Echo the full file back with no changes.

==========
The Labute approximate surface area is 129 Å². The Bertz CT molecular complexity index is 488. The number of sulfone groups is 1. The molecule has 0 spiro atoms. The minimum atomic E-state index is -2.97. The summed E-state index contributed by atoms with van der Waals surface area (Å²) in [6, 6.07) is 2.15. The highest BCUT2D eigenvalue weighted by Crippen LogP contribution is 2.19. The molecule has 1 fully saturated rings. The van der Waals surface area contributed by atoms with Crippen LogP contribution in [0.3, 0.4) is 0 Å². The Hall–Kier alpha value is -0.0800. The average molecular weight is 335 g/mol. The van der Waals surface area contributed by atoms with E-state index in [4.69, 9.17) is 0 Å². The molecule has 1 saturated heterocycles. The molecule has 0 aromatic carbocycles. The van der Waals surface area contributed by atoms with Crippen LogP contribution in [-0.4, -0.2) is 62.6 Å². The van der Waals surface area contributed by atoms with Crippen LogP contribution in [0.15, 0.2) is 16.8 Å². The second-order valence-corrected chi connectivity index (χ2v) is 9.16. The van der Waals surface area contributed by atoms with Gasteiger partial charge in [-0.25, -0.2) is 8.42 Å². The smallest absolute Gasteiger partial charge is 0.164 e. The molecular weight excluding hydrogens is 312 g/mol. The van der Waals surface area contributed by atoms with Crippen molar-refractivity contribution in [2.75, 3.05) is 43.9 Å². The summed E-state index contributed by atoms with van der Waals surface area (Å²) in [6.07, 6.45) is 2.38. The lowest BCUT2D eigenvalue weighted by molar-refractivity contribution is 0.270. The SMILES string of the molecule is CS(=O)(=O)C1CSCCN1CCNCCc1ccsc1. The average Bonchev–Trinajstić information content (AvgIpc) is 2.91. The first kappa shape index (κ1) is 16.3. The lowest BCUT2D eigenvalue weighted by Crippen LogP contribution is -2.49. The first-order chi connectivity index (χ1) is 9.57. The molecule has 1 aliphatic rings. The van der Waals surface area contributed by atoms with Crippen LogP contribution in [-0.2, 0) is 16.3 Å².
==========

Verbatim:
The Labute approximate surface area is 129 Å². The Bertz CT molecular complexity index is 488. The number of sulfone groups is 1. The molecule has 0 spiro atoms. The minimum atomic E-state index is -2.97. The summed E-state index contributed by atoms with van der Waals surface area (Å²) in [6, 6.07) is 2.15. The highest BCUT2D eigenvalue weighted by Crippen LogP contribution is 2.19. The molecule has 1 fully saturated rings. The van der Waals surface area contributed by atoms with Crippen LogP contribution in [0.3, 0.4) is 0 Å². The Hall–Kier alpha value is -0.0800. The average molecular weight is 335 g/mol. The van der Waals surface area contributed by atoms with E-state index in [4.69, 9.17) is 0 Å². The molecule has 1 saturated heterocycles. The molecule has 0 aromatic carbocycles. The van der Waals surface area contributed by atoms with Crippen LogP contribution in [-0.4, -0.2) is 62.6 Å². The van der Waals surface area contributed by atoms with Crippen LogP contribution in [0.15, 0.2) is 16.8 Å². The second-order valence-corrected chi connectivity index (χ2v) is 9.16. The van der Waals surface area contributed by atoms with Gasteiger partial charge in [-0.25, -0.2) is 8.42 Å². The smallest absolute Gasteiger partial charge is 0.164 e. The molecular weight excluding hydrogens is 312 g/mol. The van der Waals surface area contributed by atoms with Crippen molar-refractivity contribution in [2.75, 3.05) is 43.9 Å². The summed E-state index contributed by atoms with van der Waals surface area (Å²) in [6.07, 6.45) is 2.38. The lowest BCUT2D eigenvalue weighted by molar-refractivity contribution is 0.270. The SMILES string of the molecule is CS(=O)(=O)C1CSCCN1CCNCCc1ccsc1. The average Bonchev–Trinajstić information content (AvgIpc) is 2.91. The first kappa shape index (κ1) is 16.3. The lowest BCUT2D eigenvalue weighted by Crippen LogP contribution is -2.49. The first-order chi connectivity index (χ1) is 9.57. The molecule has 1 aliphatic rings. The van der Waals surface area contributed by atoms with Crippen LogP contribution in [-0.2, 0) is 16.3 Å².